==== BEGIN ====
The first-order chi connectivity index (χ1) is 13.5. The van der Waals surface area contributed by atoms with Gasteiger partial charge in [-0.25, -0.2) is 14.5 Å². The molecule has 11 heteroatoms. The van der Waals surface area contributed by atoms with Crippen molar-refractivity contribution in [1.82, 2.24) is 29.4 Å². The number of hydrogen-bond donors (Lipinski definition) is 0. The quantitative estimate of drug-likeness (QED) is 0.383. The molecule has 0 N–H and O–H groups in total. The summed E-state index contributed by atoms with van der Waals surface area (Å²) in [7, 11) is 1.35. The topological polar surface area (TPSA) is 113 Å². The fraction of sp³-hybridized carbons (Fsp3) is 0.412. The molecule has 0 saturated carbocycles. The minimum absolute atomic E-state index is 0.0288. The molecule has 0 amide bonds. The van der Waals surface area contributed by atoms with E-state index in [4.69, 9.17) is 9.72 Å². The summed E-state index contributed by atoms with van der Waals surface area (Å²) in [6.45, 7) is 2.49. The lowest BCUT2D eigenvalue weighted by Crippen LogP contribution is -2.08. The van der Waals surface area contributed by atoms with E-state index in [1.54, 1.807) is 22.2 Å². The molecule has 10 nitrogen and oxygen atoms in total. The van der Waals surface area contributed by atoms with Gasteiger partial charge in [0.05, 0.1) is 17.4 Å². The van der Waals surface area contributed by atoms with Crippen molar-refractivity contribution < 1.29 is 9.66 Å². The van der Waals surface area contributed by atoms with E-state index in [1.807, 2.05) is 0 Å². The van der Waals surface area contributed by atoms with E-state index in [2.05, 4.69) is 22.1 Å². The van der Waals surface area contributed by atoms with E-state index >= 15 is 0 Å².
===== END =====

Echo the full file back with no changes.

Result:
The first-order chi connectivity index (χ1) is 13.5. The van der Waals surface area contributed by atoms with Gasteiger partial charge in [-0.25, -0.2) is 14.5 Å². The molecule has 11 heteroatoms. The van der Waals surface area contributed by atoms with Crippen molar-refractivity contribution in [1.82, 2.24) is 29.4 Å². The number of hydrogen-bond donors (Lipinski definition) is 0. The quantitative estimate of drug-likeness (QED) is 0.383. The molecule has 0 N–H and O–H groups in total. The summed E-state index contributed by atoms with van der Waals surface area (Å²) in [7, 11) is 1.35. The topological polar surface area (TPSA) is 113 Å². The fraction of sp³-hybridized carbons (Fsp3) is 0.412. The molecule has 0 saturated carbocycles. The minimum absolute atomic E-state index is 0.0288. The molecule has 0 amide bonds. The van der Waals surface area contributed by atoms with E-state index in [4.69, 9.17) is 9.72 Å². The summed E-state index contributed by atoms with van der Waals surface area (Å²) in [6.45, 7) is 2.49. The lowest BCUT2D eigenvalue weighted by Crippen LogP contribution is -2.08. The van der Waals surface area contributed by atoms with E-state index in [1.54, 1.807) is 22.2 Å². The molecule has 10 nitrogen and oxygen atoms in total. The van der Waals surface area contributed by atoms with Gasteiger partial charge in [0.05, 0.1) is 17.4 Å². The van der Waals surface area contributed by atoms with Crippen molar-refractivity contribution < 1.29 is 9.66 Å². The van der Waals surface area contributed by atoms with E-state index in [1.807, 2.05) is 0 Å². The van der Waals surface area contributed by atoms with E-state index in [2.05, 4.69) is 22.1 Å². The van der Waals surface area contributed by atoms with E-state index >= 15 is 0 Å².